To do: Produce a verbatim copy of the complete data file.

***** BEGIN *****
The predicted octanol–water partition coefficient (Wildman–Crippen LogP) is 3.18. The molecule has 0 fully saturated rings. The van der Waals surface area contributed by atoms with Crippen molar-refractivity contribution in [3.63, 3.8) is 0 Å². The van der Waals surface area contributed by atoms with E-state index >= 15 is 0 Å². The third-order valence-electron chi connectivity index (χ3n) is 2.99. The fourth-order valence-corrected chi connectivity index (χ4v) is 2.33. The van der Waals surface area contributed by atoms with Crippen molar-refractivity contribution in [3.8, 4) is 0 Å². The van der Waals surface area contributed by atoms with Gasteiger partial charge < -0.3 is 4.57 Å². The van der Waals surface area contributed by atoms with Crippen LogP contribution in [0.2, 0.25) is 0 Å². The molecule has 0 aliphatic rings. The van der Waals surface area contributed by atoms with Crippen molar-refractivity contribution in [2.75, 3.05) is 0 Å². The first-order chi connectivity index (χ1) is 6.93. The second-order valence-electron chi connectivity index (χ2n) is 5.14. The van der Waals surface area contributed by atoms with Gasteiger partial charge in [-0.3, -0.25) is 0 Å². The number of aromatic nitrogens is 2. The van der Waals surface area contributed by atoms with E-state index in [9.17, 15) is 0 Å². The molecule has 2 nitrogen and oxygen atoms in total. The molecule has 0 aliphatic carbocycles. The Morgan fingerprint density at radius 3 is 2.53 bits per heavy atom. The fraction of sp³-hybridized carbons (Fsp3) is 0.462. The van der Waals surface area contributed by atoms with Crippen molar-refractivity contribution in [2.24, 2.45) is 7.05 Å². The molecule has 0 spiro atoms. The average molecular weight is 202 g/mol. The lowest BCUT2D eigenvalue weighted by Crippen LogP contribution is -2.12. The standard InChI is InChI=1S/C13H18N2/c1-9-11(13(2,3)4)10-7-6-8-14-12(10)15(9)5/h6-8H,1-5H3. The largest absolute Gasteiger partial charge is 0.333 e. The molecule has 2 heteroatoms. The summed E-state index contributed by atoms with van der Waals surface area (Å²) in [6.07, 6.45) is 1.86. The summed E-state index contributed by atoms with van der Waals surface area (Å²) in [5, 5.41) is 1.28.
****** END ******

The predicted octanol–water partition coefficient (Wildman–Crippen LogP) is 3.18. The molecule has 0 fully saturated rings. The van der Waals surface area contributed by atoms with Crippen molar-refractivity contribution in [3.63, 3.8) is 0 Å². The van der Waals surface area contributed by atoms with E-state index >= 15 is 0 Å². The third-order valence-electron chi connectivity index (χ3n) is 2.99. The fourth-order valence-corrected chi connectivity index (χ4v) is 2.33. The van der Waals surface area contributed by atoms with Crippen molar-refractivity contribution in [3.8, 4) is 0 Å². The van der Waals surface area contributed by atoms with Gasteiger partial charge < -0.3 is 4.57 Å². The van der Waals surface area contributed by atoms with Crippen LogP contribution in [0.2, 0.25) is 0 Å². The molecule has 0 aliphatic rings. The van der Waals surface area contributed by atoms with Crippen molar-refractivity contribution in [2.75, 3.05) is 0 Å². The first-order chi connectivity index (χ1) is 6.93. The second-order valence-electron chi connectivity index (χ2n) is 5.14. The van der Waals surface area contributed by atoms with Gasteiger partial charge in [-0.3, -0.25) is 0 Å². The number of aromatic nitrogens is 2. The van der Waals surface area contributed by atoms with E-state index in [9.17, 15) is 0 Å². The molecule has 2 nitrogen and oxygen atoms in total. The molecule has 0 aliphatic carbocycles. The Morgan fingerprint density at radius 3 is 2.53 bits per heavy atom. The fraction of sp³-hybridized carbons (Fsp3) is 0.462. The van der Waals surface area contributed by atoms with Crippen molar-refractivity contribution in [2.24, 2.45) is 7.05 Å². The molecule has 0 spiro atoms. The average molecular weight is 202 g/mol. The lowest BCUT2D eigenvalue weighted by Crippen LogP contribution is -2.12. The standard InChI is InChI=1S/C13H18N2/c1-9-11(13(2,3)4)10-7-6-8-14-12(10)15(9)5/h6-8H,1-5H3. The largest absolute Gasteiger partial charge is 0.333 e. The molecule has 2 heteroatoms. The summed E-state index contributed by atoms with van der Waals surface area (Å²) in [6.07, 6.45) is 1.86. The summed E-state index contributed by atoms with van der Waals surface area (Å²) in [5, 5.41) is 1.28.